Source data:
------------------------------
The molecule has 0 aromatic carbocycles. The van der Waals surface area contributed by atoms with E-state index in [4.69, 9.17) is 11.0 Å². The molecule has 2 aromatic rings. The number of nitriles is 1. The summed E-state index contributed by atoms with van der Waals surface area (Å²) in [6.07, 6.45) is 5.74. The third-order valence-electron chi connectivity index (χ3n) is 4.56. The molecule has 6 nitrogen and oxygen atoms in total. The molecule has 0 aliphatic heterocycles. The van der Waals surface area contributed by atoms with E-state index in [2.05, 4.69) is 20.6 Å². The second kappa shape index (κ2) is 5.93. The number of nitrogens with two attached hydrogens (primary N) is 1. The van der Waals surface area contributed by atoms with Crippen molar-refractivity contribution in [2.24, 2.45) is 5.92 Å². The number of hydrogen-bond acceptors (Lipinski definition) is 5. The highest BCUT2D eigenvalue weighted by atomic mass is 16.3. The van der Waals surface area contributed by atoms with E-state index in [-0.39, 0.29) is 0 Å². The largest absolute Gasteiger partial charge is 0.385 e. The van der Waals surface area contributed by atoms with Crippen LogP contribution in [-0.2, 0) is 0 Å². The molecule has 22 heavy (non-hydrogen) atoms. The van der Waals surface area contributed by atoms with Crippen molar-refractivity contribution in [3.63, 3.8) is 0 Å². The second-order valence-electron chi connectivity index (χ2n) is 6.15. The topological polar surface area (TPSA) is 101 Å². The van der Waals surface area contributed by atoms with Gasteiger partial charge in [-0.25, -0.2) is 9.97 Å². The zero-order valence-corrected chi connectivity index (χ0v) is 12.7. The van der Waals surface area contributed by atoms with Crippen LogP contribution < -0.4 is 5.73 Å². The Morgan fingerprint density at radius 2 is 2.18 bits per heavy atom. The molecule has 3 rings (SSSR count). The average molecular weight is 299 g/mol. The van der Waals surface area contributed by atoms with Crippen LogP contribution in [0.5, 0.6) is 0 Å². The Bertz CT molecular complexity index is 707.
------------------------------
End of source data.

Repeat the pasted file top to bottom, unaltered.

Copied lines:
The molecule has 0 aromatic carbocycles. The van der Waals surface area contributed by atoms with E-state index in [4.69, 9.17) is 11.0 Å². The molecule has 2 aromatic rings. The number of nitriles is 1. The summed E-state index contributed by atoms with van der Waals surface area (Å²) in [6.07, 6.45) is 5.74. The third-order valence-electron chi connectivity index (χ3n) is 4.56. The molecule has 6 nitrogen and oxygen atoms in total. The molecule has 0 aliphatic heterocycles. The van der Waals surface area contributed by atoms with E-state index in [2.05, 4.69) is 20.6 Å². The second kappa shape index (κ2) is 5.93. The number of nitrogens with two attached hydrogens (primary N) is 1. The van der Waals surface area contributed by atoms with Crippen molar-refractivity contribution in [2.24, 2.45) is 5.92 Å². The number of hydrogen-bond acceptors (Lipinski definition) is 5. The highest BCUT2D eigenvalue weighted by atomic mass is 16.3. The van der Waals surface area contributed by atoms with E-state index in [-0.39, 0.29) is 0 Å². The largest absolute Gasteiger partial charge is 0.385 e. The van der Waals surface area contributed by atoms with Crippen LogP contribution in [-0.2, 0) is 0 Å². The molecule has 22 heavy (non-hydrogen) atoms. The van der Waals surface area contributed by atoms with Crippen molar-refractivity contribution in [3.63, 3.8) is 0 Å². The second-order valence-electron chi connectivity index (χ2n) is 6.15. The topological polar surface area (TPSA) is 101 Å². The van der Waals surface area contributed by atoms with Gasteiger partial charge in [-0.25, -0.2) is 9.97 Å². The zero-order valence-corrected chi connectivity index (χ0v) is 12.7. The van der Waals surface area contributed by atoms with Crippen LogP contribution < -0.4 is 5.73 Å². The Morgan fingerprint density at radius 2 is 2.18 bits per heavy atom. The molecule has 3 rings (SSSR count). The average molecular weight is 299 g/mol. The van der Waals surface area contributed by atoms with Crippen LogP contribution in [0.5, 0.6) is 0 Å². The Bertz CT molecular complexity index is 707.